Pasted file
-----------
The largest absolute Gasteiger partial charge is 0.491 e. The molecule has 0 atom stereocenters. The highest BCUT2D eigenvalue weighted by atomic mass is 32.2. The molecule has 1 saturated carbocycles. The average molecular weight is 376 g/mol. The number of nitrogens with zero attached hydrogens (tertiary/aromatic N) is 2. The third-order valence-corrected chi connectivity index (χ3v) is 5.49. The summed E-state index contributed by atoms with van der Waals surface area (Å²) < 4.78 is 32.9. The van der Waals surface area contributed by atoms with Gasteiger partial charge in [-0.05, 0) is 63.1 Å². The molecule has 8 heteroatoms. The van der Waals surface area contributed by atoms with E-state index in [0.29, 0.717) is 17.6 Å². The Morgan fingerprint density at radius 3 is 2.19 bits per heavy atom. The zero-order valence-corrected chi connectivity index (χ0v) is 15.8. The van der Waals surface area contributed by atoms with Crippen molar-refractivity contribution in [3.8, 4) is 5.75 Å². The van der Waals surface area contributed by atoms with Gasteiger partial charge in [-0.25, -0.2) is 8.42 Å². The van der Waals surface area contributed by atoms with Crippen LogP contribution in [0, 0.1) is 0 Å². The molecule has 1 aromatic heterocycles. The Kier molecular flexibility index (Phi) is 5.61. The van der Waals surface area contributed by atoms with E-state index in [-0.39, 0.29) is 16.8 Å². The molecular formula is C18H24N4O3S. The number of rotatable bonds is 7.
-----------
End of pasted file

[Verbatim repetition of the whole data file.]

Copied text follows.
The largest absolute Gasteiger partial charge is 0.491 e. The molecule has 0 atom stereocenters. The highest BCUT2D eigenvalue weighted by atomic mass is 32.2. The molecule has 1 saturated carbocycles. The average molecular weight is 376 g/mol. The number of nitrogens with zero attached hydrogens (tertiary/aromatic N) is 2. The third-order valence-corrected chi connectivity index (χ3v) is 5.49. The summed E-state index contributed by atoms with van der Waals surface area (Å²) < 4.78 is 32.9. The van der Waals surface area contributed by atoms with Gasteiger partial charge in [-0.05, 0) is 63.1 Å². The molecule has 8 heteroatoms. The van der Waals surface area contributed by atoms with E-state index in [0.29, 0.717) is 17.6 Å². The Morgan fingerprint density at radius 3 is 2.19 bits per heavy atom. The zero-order valence-corrected chi connectivity index (χ0v) is 15.8. The van der Waals surface area contributed by atoms with Crippen molar-refractivity contribution in [3.8, 4) is 5.75 Å². The van der Waals surface area contributed by atoms with Gasteiger partial charge in [-0.25, -0.2) is 8.42 Å². The van der Waals surface area contributed by atoms with Crippen LogP contribution in [0, 0.1) is 0 Å². The molecule has 1 aromatic heterocycles. The Kier molecular flexibility index (Phi) is 5.61. The van der Waals surface area contributed by atoms with E-state index in [-0.39, 0.29) is 16.8 Å². The molecular formula is C18H24N4O3S. The number of rotatable bonds is 7.